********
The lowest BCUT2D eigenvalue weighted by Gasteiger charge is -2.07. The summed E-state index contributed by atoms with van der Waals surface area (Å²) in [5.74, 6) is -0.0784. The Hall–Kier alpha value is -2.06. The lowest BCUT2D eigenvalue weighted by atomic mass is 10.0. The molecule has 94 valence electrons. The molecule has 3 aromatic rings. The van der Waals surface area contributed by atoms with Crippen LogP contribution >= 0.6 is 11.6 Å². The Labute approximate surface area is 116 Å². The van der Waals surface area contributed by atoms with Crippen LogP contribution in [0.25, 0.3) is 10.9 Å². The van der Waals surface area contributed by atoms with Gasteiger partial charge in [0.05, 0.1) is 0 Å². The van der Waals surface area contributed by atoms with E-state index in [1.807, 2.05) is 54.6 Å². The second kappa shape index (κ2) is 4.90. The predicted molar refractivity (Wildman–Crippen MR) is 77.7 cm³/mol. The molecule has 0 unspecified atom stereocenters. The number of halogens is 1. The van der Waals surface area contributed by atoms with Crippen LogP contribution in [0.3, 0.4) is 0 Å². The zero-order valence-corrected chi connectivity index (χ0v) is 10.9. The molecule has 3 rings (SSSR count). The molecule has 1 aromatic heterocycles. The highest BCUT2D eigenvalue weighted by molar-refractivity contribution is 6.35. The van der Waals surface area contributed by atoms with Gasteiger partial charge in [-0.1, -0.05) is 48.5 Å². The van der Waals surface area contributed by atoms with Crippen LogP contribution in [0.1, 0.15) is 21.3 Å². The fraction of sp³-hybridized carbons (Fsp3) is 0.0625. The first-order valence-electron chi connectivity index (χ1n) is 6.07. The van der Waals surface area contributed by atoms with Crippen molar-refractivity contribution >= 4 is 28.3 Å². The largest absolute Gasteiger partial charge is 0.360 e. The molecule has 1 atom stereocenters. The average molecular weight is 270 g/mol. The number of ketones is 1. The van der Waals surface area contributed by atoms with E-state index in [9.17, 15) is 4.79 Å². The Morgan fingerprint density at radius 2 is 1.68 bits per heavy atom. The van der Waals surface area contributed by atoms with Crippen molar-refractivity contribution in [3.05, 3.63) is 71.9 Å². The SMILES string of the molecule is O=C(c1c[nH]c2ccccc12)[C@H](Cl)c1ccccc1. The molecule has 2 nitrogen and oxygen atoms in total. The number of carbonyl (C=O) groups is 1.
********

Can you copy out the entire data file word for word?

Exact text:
The lowest BCUT2D eigenvalue weighted by Gasteiger charge is -2.07. The summed E-state index contributed by atoms with van der Waals surface area (Å²) in [5.74, 6) is -0.0784. The Hall–Kier alpha value is -2.06. The lowest BCUT2D eigenvalue weighted by atomic mass is 10.0. The molecule has 94 valence electrons. The molecule has 3 aromatic rings. The van der Waals surface area contributed by atoms with Crippen LogP contribution >= 0.6 is 11.6 Å². The Labute approximate surface area is 116 Å². The van der Waals surface area contributed by atoms with Crippen LogP contribution in [0.25, 0.3) is 10.9 Å². The van der Waals surface area contributed by atoms with Gasteiger partial charge in [0.05, 0.1) is 0 Å². The van der Waals surface area contributed by atoms with E-state index in [1.807, 2.05) is 54.6 Å². The second kappa shape index (κ2) is 4.90. The predicted molar refractivity (Wildman–Crippen MR) is 77.7 cm³/mol. The molecule has 0 unspecified atom stereocenters. The number of halogens is 1. The van der Waals surface area contributed by atoms with Crippen LogP contribution in [0.3, 0.4) is 0 Å². The zero-order valence-corrected chi connectivity index (χ0v) is 10.9. The molecule has 3 rings (SSSR count). The molecule has 1 aromatic heterocycles. The highest BCUT2D eigenvalue weighted by molar-refractivity contribution is 6.35. The van der Waals surface area contributed by atoms with Gasteiger partial charge in [-0.1, -0.05) is 48.5 Å². The van der Waals surface area contributed by atoms with Crippen LogP contribution in [0.1, 0.15) is 21.3 Å². The fraction of sp³-hybridized carbons (Fsp3) is 0.0625. The first-order valence-electron chi connectivity index (χ1n) is 6.07. The van der Waals surface area contributed by atoms with Crippen molar-refractivity contribution >= 4 is 28.3 Å². The largest absolute Gasteiger partial charge is 0.360 e. The molecule has 1 atom stereocenters. The average molecular weight is 270 g/mol. The number of ketones is 1. The van der Waals surface area contributed by atoms with E-state index in [9.17, 15) is 4.79 Å². The Morgan fingerprint density at radius 2 is 1.68 bits per heavy atom. The van der Waals surface area contributed by atoms with Crippen molar-refractivity contribution in [3.05, 3.63) is 71.9 Å². The SMILES string of the molecule is O=C(c1c[nH]c2ccccc12)[C@H](Cl)c1ccccc1. The molecule has 2 nitrogen and oxygen atoms in total. The number of carbonyl (C=O) groups is 1.